The raging bull who ragdolled Mark Hunt at UFC 200 is the true Brock Lesnar and if he decides to take another run at a career in MMA, don’t be surprised to see “The Beast” steamrolling his way to a title shot.

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  1. Aldo is back

UFC 200: Tate v Nunes

After losing his title in a shocking thirteen-second knockout at the hands of Conor McGregor, Jose Aldo had been tossed onto the “has been” pile of fallen greats. Coming into his fight with Frankie Edgar, Aldo was (somewhat astonishingly) cast as the underdog by the Vegas bookmakers. There were lingering doubts over his state of mind due to the nature of his last fight and the fact that he hadn’t taken part in a proper rumble since Chad Mendes pushed him to the brink in 2014.

Aldo addressed these doubts emphatically, by stepping into the Octagon and putting on an absolute masterclass.

He drew Edgar in like a matador with a bull, picking his shots more carefully than the American and making them count, busting up Edgar’s face in the process. “The Answer”, for the first time in five bouts, ironically couldn’t live up to his name and was left almost begging Aldo to engage in the final moments of the fight, such was his sheer frustration.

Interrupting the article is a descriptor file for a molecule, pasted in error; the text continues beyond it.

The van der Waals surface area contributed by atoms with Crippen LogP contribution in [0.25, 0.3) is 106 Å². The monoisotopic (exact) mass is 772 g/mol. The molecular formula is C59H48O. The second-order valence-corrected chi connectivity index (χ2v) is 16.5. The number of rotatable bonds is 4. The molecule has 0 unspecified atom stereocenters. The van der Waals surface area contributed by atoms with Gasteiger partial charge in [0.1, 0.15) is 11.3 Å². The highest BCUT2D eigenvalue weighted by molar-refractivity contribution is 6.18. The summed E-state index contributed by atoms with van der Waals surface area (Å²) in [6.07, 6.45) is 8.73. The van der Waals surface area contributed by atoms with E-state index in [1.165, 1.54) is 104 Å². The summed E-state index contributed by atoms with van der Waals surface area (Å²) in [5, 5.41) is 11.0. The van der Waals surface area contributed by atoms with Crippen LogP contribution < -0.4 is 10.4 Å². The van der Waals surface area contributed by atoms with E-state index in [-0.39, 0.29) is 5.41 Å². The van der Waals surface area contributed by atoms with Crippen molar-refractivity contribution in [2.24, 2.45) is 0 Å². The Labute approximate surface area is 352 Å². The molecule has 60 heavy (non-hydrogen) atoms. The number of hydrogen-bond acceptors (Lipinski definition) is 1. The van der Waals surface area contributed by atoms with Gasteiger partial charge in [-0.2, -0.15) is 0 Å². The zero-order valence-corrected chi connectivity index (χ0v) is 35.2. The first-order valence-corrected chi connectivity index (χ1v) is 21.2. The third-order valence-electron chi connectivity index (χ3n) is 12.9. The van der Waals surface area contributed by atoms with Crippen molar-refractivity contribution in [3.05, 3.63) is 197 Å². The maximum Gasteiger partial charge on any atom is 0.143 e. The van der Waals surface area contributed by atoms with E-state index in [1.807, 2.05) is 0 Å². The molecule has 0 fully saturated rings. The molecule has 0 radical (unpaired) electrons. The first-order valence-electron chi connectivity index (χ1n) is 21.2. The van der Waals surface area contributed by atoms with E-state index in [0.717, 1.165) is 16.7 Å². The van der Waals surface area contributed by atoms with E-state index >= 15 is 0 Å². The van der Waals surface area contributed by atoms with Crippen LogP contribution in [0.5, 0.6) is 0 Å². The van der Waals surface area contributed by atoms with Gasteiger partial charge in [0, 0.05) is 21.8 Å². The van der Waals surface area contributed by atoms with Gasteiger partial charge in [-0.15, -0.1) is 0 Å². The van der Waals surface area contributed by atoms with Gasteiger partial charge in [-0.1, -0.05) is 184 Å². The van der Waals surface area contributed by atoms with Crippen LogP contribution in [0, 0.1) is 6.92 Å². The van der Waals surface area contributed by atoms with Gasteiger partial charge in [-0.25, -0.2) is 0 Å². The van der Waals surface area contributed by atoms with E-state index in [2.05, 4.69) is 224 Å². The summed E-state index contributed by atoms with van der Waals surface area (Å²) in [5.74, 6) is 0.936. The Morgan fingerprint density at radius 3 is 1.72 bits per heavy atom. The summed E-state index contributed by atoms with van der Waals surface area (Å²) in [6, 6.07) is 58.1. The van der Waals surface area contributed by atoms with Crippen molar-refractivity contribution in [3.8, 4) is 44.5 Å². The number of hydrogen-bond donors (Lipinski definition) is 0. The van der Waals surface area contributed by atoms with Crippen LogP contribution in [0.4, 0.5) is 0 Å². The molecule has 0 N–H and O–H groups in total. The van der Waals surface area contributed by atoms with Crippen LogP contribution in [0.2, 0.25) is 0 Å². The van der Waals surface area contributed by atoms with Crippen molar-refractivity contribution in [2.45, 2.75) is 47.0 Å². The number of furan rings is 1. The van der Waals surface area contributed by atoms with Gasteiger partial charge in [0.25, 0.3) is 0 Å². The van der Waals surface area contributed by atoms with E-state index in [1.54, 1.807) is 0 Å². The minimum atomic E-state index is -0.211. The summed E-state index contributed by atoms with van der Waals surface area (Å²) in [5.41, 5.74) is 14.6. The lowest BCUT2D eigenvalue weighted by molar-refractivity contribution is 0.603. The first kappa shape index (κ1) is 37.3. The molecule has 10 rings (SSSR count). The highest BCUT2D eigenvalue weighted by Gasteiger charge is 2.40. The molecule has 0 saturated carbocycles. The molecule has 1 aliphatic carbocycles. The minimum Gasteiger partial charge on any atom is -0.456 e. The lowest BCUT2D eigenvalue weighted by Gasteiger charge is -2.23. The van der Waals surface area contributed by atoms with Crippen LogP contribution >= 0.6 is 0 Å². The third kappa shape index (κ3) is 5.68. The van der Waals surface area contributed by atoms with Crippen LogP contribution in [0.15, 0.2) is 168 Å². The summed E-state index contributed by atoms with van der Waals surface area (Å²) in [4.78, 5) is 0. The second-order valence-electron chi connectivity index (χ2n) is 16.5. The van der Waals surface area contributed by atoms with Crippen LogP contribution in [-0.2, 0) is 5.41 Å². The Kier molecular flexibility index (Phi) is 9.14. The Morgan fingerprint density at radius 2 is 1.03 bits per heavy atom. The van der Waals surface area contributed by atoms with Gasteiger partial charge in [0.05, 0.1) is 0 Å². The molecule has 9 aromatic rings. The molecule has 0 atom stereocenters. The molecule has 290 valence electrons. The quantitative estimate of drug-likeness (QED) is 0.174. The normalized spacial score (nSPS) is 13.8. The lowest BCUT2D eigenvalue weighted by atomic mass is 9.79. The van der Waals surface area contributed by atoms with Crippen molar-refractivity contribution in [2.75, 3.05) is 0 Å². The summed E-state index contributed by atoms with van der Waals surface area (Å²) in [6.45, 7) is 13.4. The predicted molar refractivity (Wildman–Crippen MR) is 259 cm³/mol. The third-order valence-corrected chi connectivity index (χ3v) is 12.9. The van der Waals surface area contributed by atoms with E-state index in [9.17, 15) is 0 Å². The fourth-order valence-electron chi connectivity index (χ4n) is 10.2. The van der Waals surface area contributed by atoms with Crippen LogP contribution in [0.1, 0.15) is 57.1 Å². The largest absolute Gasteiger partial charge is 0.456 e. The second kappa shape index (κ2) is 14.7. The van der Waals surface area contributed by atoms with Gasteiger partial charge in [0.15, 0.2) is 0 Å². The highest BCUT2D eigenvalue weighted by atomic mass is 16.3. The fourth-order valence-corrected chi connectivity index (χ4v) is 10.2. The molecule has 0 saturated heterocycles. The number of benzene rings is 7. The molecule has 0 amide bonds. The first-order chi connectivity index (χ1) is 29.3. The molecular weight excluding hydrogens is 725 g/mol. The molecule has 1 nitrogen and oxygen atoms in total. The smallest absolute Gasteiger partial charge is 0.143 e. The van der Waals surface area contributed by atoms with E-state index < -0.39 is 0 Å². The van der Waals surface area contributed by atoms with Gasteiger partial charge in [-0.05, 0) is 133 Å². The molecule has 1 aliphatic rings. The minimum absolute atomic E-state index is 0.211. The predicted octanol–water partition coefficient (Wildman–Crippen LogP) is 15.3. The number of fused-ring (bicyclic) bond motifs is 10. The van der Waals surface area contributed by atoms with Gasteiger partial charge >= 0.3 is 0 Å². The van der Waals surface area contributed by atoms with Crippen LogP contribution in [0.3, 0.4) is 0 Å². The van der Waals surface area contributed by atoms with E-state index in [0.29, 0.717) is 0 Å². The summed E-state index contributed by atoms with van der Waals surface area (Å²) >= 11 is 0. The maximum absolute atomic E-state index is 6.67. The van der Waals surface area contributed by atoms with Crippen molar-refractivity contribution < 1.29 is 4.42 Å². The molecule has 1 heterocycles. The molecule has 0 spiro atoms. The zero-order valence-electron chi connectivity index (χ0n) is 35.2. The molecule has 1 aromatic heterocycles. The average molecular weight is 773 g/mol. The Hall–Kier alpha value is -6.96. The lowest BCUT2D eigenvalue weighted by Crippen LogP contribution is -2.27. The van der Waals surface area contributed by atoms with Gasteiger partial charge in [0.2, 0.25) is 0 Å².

Unlike fellow Brazilian, Renan Barao, who has never looked the same since losing to TJ Dillashaw, Jose Aldo is too good to let one defeat send him into the abyss. The reality is that “Scarface” had never encountered a man with the gift of the gab quite like Conor McGregor and became emotionally invested in their brawl. He was too eager and too angry, then overextended and got caught with that famed left hand of the Irishman. The blow landed right on the light switch and coupled with Aldo’s forward momentum, there was never going to be any other result.

Most new MMA fans didn’t have the pleasure of seeing Jose Aldo in action prior to his clash with McGregor, so were quick to make incredibly wayward assumptions about the validity of his fighting credentials. His performance at UFC 200 has put those assumptions to rest and should have created a cause for worry in the McGregor camp, because this is a man who will not be caught in an emotional tornado again.

Aldo is sponge-like in his aptitude for learning and will come into any potential rematch with the “Notorious” better than he has ever been. I dare say that the Brazilian may even do what Cain Velasquez did to Junior dos Santos after their first encounter and take the featherweight champion apart.